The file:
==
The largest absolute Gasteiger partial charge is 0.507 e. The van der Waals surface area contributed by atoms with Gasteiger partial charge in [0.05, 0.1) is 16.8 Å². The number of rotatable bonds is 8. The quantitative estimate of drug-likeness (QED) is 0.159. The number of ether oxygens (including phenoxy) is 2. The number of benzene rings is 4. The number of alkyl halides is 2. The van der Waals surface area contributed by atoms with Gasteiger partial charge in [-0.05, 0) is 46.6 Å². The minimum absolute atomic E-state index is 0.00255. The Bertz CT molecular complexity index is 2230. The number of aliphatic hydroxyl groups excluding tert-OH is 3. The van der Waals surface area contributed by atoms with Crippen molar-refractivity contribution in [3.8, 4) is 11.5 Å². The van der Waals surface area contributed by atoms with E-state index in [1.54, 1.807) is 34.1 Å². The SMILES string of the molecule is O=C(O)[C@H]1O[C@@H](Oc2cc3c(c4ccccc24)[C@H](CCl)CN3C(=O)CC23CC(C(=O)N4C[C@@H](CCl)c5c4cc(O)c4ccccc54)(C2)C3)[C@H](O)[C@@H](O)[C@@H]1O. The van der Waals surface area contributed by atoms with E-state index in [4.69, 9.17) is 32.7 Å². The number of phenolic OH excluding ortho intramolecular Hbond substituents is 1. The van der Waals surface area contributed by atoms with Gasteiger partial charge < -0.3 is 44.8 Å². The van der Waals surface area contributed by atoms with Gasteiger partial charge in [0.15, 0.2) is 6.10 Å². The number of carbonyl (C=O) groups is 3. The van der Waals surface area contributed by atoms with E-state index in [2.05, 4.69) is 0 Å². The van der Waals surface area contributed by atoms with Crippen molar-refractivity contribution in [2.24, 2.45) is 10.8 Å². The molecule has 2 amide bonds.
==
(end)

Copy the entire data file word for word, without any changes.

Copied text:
The largest absolute Gasteiger partial charge is 0.507 e. The van der Waals surface area contributed by atoms with Gasteiger partial charge in [0.05, 0.1) is 16.8 Å². The number of rotatable bonds is 8. The quantitative estimate of drug-likeness (QED) is 0.159. The number of ether oxygens (including phenoxy) is 2. The number of benzene rings is 4. The number of alkyl halides is 2. The van der Waals surface area contributed by atoms with Gasteiger partial charge in [-0.05, 0) is 46.6 Å². The minimum absolute atomic E-state index is 0.00255. The Bertz CT molecular complexity index is 2230. The number of aliphatic hydroxyl groups excluding tert-OH is 3. The van der Waals surface area contributed by atoms with Crippen molar-refractivity contribution in [3.8, 4) is 11.5 Å². The van der Waals surface area contributed by atoms with E-state index in [1.54, 1.807) is 34.1 Å². The SMILES string of the molecule is O=C(O)[C@H]1O[C@@H](Oc2cc3c(c4ccccc24)[C@H](CCl)CN3C(=O)CC23CC(C(=O)N4C[C@@H](CCl)c5c4cc(O)c4ccccc54)(C2)C3)[C@H](O)[C@@H](O)[C@@H]1O. The van der Waals surface area contributed by atoms with E-state index in [4.69, 9.17) is 32.7 Å². The number of phenolic OH excluding ortho intramolecular Hbond substituents is 1. The van der Waals surface area contributed by atoms with Gasteiger partial charge < -0.3 is 44.8 Å². The van der Waals surface area contributed by atoms with Gasteiger partial charge in [0.15, 0.2) is 6.10 Å². The number of carbonyl (C=O) groups is 3. The van der Waals surface area contributed by atoms with E-state index in [2.05, 4.69) is 0 Å². The van der Waals surface area contributed by atoms with Crippen molar-refractivity contribution in [2.24, 2.45) is 10.8 Å². The molecule has 2 amide bonds.